Page images

kept in view,--and the means which have been adopted to attain that end.

The attention of the Author was, not long since, directed by particular circumstances to a close investigation of the principles of the Reformers of the Established Church of England, and of the state of public opinion, relative to certain controverted points of theological inquiry, at the different dates subsequent to the Reformation, which form, as it were, æras in the ecclesiastical history of the kingdom. He was unwilling to remain altogether idle, when the weakest co-operation might be serviceable to the cause of sound religion ; and, that he might not be so, he at first proposed to put together a short harmony of the chief works which he had consulted. He was desirous to impart to others the satisfaction and instruction he had himself received, in observing the perfect unanimity which prevails between those reverend martyrs, by whose judicious, persevering, and well-expended labour, the foundation of the Protestant Church of this country was actually laid,—and their eminently learned and pious followers, who perfected the plan, and raised the goodly superstructure which stands, even to the present day, an object of general veneration and regard to the Christian world. He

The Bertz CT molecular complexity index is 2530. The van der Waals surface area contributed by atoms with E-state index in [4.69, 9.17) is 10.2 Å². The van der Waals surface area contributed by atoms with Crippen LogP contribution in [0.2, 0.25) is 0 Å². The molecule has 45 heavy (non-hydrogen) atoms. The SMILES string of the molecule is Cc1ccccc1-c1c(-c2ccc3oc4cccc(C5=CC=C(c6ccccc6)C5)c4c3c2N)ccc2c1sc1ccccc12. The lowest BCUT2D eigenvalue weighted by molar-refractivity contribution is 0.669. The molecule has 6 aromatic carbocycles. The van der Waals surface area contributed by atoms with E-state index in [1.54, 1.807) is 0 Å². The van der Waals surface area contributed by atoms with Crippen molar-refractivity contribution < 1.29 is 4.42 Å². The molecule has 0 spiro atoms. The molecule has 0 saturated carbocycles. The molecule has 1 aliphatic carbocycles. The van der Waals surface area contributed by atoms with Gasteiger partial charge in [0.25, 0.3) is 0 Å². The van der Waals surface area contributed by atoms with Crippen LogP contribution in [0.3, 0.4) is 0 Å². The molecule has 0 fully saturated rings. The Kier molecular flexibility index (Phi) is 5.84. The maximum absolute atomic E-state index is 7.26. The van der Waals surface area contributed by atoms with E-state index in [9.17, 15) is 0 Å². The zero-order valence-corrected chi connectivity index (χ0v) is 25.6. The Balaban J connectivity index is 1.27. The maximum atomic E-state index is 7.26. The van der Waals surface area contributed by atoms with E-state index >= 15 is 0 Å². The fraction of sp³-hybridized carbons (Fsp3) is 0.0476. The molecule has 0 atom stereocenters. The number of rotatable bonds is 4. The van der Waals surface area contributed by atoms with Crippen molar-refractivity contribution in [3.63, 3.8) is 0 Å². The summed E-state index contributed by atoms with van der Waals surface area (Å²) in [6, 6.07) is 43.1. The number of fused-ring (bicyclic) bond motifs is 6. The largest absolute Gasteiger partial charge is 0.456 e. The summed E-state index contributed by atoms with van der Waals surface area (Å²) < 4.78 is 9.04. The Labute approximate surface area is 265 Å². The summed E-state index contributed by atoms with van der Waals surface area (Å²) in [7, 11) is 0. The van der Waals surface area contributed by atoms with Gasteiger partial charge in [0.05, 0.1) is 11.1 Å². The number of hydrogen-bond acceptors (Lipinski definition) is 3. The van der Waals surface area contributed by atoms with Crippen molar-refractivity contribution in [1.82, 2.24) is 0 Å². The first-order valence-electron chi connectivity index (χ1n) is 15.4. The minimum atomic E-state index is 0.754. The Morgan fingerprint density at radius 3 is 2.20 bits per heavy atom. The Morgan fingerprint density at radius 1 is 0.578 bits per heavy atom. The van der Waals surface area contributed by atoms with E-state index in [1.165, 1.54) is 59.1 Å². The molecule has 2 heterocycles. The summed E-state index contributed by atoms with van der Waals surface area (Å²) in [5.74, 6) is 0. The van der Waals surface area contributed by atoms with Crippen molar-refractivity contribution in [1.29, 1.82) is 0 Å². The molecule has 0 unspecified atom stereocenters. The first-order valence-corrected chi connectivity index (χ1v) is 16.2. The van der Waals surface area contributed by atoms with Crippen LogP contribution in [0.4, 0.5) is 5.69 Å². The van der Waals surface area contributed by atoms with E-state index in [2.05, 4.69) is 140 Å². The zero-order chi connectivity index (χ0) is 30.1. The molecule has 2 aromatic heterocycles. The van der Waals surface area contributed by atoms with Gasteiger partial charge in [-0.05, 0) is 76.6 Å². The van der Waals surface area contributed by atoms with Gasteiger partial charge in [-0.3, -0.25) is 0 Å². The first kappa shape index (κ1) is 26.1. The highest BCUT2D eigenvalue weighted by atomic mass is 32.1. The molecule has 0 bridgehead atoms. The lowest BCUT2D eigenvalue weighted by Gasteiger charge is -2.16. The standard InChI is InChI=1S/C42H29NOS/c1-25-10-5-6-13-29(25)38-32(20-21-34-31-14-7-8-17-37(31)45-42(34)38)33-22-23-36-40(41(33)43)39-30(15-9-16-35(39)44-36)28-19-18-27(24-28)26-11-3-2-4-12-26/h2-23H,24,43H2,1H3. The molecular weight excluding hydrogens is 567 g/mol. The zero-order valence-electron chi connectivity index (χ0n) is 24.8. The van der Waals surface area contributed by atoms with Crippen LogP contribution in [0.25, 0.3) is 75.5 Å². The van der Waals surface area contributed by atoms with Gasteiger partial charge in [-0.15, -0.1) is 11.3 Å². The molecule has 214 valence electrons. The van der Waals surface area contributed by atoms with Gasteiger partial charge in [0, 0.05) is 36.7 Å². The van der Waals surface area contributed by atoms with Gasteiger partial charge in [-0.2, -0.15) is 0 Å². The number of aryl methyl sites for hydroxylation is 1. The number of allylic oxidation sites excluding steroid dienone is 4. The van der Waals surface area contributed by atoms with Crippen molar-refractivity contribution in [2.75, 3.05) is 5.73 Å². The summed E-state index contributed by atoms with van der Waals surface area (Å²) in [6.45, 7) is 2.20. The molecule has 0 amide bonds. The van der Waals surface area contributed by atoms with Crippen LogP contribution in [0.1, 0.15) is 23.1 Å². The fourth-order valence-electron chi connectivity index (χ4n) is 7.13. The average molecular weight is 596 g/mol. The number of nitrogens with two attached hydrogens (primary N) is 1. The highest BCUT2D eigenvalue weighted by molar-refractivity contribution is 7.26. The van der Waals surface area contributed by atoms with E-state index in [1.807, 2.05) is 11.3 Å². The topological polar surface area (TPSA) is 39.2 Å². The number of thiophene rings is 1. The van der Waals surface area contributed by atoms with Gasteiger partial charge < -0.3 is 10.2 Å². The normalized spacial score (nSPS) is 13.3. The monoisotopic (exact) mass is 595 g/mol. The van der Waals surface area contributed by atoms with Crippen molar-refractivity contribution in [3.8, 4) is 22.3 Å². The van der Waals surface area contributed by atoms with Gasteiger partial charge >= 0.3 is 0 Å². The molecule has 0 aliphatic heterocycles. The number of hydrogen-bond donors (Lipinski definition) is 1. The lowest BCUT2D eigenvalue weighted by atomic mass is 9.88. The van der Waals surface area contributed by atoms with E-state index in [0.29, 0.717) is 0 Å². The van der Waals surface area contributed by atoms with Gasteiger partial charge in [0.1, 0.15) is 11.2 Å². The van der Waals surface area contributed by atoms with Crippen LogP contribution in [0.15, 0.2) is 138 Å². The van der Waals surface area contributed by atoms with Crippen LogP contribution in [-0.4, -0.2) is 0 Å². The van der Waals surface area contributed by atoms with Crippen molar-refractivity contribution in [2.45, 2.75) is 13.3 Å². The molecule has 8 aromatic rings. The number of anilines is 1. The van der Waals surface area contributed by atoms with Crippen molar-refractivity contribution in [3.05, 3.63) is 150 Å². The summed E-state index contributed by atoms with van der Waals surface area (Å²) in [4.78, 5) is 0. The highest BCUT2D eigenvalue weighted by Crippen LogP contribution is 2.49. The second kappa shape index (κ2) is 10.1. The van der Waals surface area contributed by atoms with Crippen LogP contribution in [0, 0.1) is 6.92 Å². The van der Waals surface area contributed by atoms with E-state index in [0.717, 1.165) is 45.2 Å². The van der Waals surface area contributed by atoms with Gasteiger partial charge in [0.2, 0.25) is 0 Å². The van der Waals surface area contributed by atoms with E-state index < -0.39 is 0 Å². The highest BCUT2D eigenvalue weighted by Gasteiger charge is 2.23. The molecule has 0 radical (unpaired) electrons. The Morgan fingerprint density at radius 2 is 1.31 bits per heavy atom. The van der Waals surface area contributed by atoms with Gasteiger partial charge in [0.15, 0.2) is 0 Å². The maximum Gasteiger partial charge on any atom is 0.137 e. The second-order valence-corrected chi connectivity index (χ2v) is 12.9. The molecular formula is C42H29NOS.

was, however, led on insensibly to compare again the principles and opinions of these great and exemplary men with the one unerring standard of Truth, the text of Holy Writ, and with the doctrines inculcated in the admirable Liturgy of the Church of England. With these materials before him, the Author was inclined to enlarge bis original scale ; for he had often found occasion to regret in the course of his own reading, that there was no unexceptionable book, at least not any one with which he was acquainted, that afforded a connected and compendious view of Christian Faith and Practice upon the principles of the English Church, resembling the work put forth by authority in the Church of Scotland, comprehending a Confession of Faith, a larger and a shorter Catechism, directions for public and family worship, and a form of Church Government. Such an one had frequently appeared to him a great desideratum ; and he accordingly determined to devote a period in which his time and thoughts were unoccupied by the cure of souls, and latterly, by any professional engagement, to the endeavour to supply, so far as a private and unaccredited individual might, the deficiency he had seen cause so often to lament. He has employed the time which he was at any rate bound

[ocr errors]
[ocr errors]

to dedicate to the service of his Divine Master, in pursuing the work which he at length submits to his fellow-Christians of the Church of Enge land, with much distrust of its value, but in humble reliance on the blessing of the Almighty, if it should be found consistent with the saving truths of the Gospel, calculated to uphold the faith in unity of spirit, and in the bond of peace,

and fitted to promote the glory of Him who has been graciously pleased to grant the opportunity requisite for its accomplishment.